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Toyota Motor Corp., the world’s biggest carmaker, may move production of some cars to Thailand, reducing its reliance on Japanese factories.

“We are starting consulting with Toyota Motor Japan, but things are not finalized yet,” about moving some production to Thailand, said Kyoichi Tanada, president of Toyota Motor Thailand Co., in an interview in Bangkok. He declined to say which models are being considered and said a final decision may take as long as two years.

Automakers including Nissan Motor Co. and Ford Motor Co. are moving production to Thailand as manufacturing costs rise in other regions. Nissan plans to produce 90,000 March compacts in the country this year, the company said Wednesday. Ford, which has cut its U.S. workforce 47 percent since 2006, plans to make its Focus model at a new $450 million factory in Thailand by 2012.

Toyota, the largest automaker in Thailand, makes its one-ton Hilux Vigo pickup truck and Fortuner sport utility vehicle in the country for export. Lower costs and a strong supplier base are among Thailand’s advantages, Tanada said.

The automaker, whose Vios is the best-selling car in the country, has raised its sales forecast for Thailand to 270,000 vehicles this year from an earlier estimate of 250,000, as the nation’s economy recovers from the global economic slump, Tanada said.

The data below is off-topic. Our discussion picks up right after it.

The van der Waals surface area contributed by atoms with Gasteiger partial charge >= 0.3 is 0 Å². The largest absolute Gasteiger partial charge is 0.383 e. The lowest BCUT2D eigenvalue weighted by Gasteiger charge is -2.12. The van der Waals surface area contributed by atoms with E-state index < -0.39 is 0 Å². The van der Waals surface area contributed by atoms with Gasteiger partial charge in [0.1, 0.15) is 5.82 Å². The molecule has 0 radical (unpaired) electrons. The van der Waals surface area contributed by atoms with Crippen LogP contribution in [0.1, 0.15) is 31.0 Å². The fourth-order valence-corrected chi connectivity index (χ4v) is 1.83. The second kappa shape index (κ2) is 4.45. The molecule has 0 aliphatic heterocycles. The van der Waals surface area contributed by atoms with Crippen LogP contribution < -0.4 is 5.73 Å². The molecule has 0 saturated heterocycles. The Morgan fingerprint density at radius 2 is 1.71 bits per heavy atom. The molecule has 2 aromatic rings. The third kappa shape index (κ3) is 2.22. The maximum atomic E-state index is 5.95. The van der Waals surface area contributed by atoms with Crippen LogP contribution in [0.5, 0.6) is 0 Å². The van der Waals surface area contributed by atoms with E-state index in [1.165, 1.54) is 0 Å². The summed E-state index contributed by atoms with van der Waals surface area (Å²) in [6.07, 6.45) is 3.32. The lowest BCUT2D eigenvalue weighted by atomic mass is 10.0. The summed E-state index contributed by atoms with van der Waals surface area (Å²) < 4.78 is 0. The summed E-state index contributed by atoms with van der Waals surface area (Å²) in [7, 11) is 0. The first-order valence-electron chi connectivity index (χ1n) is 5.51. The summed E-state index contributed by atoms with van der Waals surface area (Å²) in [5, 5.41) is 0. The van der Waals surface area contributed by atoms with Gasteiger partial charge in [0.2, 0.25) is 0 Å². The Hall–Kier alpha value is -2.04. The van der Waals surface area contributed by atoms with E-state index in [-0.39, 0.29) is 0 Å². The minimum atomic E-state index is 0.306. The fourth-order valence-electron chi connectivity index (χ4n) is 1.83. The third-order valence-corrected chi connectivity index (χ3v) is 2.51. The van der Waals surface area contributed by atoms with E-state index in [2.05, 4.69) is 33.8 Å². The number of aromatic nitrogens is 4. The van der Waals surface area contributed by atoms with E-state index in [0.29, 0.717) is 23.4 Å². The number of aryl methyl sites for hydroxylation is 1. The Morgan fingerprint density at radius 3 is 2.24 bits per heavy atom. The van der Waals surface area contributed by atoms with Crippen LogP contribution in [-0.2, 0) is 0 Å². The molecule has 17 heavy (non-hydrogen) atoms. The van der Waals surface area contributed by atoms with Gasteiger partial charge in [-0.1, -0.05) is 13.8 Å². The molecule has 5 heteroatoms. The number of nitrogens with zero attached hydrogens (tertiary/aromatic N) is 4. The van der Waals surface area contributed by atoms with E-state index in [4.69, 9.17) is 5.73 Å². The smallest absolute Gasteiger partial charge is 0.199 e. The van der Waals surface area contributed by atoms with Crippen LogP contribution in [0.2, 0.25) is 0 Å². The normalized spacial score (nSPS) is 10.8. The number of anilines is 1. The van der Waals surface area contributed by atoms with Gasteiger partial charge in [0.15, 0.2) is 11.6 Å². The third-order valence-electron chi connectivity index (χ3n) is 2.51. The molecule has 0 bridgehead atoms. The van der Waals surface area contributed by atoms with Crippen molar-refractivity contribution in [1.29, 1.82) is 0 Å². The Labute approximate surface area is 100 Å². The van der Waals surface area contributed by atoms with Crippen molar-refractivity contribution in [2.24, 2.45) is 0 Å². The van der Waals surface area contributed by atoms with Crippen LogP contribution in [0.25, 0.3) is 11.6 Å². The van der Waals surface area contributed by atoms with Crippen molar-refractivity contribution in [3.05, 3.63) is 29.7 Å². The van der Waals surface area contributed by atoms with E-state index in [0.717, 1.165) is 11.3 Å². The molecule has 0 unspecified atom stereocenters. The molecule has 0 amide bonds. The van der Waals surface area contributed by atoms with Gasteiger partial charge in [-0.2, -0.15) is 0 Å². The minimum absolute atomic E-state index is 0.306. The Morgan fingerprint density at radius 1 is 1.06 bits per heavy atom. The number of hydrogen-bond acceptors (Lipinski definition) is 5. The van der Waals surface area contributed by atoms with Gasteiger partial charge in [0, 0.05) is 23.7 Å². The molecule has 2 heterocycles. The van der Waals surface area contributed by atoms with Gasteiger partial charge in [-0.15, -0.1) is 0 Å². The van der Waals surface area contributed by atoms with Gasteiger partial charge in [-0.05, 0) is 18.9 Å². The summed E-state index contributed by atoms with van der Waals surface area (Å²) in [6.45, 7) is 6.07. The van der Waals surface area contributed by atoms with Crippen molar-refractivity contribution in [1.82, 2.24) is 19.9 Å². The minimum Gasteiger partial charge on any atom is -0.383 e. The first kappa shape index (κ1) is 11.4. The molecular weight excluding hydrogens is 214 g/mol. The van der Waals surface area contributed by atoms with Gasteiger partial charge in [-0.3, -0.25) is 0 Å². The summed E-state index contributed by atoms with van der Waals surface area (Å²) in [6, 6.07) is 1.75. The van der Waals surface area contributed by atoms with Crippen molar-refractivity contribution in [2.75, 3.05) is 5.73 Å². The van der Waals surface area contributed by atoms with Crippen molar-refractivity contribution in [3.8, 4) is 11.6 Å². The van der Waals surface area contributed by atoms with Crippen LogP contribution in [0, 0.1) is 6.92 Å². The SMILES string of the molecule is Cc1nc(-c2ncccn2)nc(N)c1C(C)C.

“Thailand is the success story of Southeast Asia,” said Tim Armstrong, Paris-based managing director at consulting company IHS Global Insight. “They’ve got the right policies to attract carmakers.”

A stronger Japanese currency makes exports from Japan less competitive. It also increases the attractiveness of other nations, particularly Thailand, as production sites.

Auto output in Thailand doubled in the first five months of the year, and the Finance Ministry raised its 2010 economic growth forecast for the second time in three months Wednesday as soaring exports offset the impact of recent political unrest.

Mazda Motor Corp. has not been able to produce vehicles quickly enough in Thailand to meet demand, Chief Executive Officer Takashi Yamanouchi said Thursday.

Toyota, which operates three assembly plants in the nation, has the capability to make up to 550,000 vehicles each year there, according to its Web site.

The carmaker, based in Toyota, Aichi Prefecture, has no immediate plans to roll out a new car under the country’s “eco-car” program.

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